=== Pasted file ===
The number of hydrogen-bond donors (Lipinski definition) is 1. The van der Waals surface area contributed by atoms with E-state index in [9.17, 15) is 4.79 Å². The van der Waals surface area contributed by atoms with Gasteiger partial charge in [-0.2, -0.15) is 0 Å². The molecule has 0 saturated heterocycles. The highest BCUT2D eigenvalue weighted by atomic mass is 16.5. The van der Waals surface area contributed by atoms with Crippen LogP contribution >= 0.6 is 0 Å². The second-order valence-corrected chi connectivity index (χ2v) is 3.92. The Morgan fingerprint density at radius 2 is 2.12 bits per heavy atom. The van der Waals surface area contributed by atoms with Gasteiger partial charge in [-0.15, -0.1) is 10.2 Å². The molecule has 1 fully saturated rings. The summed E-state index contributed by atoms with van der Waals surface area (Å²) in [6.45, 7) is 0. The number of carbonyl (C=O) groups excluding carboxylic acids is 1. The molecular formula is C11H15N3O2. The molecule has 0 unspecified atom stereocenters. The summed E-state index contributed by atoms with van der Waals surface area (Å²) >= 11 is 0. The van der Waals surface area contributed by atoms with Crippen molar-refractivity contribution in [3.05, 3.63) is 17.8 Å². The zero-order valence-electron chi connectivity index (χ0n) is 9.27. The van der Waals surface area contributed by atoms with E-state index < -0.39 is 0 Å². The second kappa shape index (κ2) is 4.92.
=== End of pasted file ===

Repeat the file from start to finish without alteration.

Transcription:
The number of hydrogen-bond donors (Lipinski definition) is 1. The van der Waals surface area contributed by atoms with E-state index in [9.17, 15) is 4.79 Å². The van der Waals surface area contributed by atoms with Gasteiger partial charge in [-0.2, -0.15) is 0 Å². The molecule has 0 saturated heterocycles. The highest BCUT2D eigenvalue weighted by atomic mass is 16.5. The van der Waals surface area contributed by atoms with Crippen LogP contribution >= 0.6 is 0 Å². The second-order valence-corrected chi connectivity index (χ2v) is 3.92. The Morgan fingerprint density at radius 2 is 2.12 bits per heavy atom. The van der Waals surface area contributed by atoms with Gasteiger partial charge in [-0.15, -0.1) is 10.2 Å². The molecule has 1 fully saturated rings. The summed E-state index contributed by atoms with van der Waals surface area (Å²) in [6.45, 7) is 0. The number of carbonyl (C=O) groups excluding carboxylic acids is 1. The molecular formula is C11H15N3O2. The molecule has 0 unspecified atom stereocenters. The summed E-state index contributed by atoms with van der Waals surface area (Å²) >= 11 is 0. The van der Waals surface area contributed by atoms with Crippen molar-refractivity contribution in [3.05, 3.63) is 17.8 Å². The zero-order valence-electron chi connectivity index (χ0n) is 9.27. The van der Waals surface area contributed by atoms with E-state index < -0.39 is 0 Å². The second kappa shape index (κ2) is 4.92.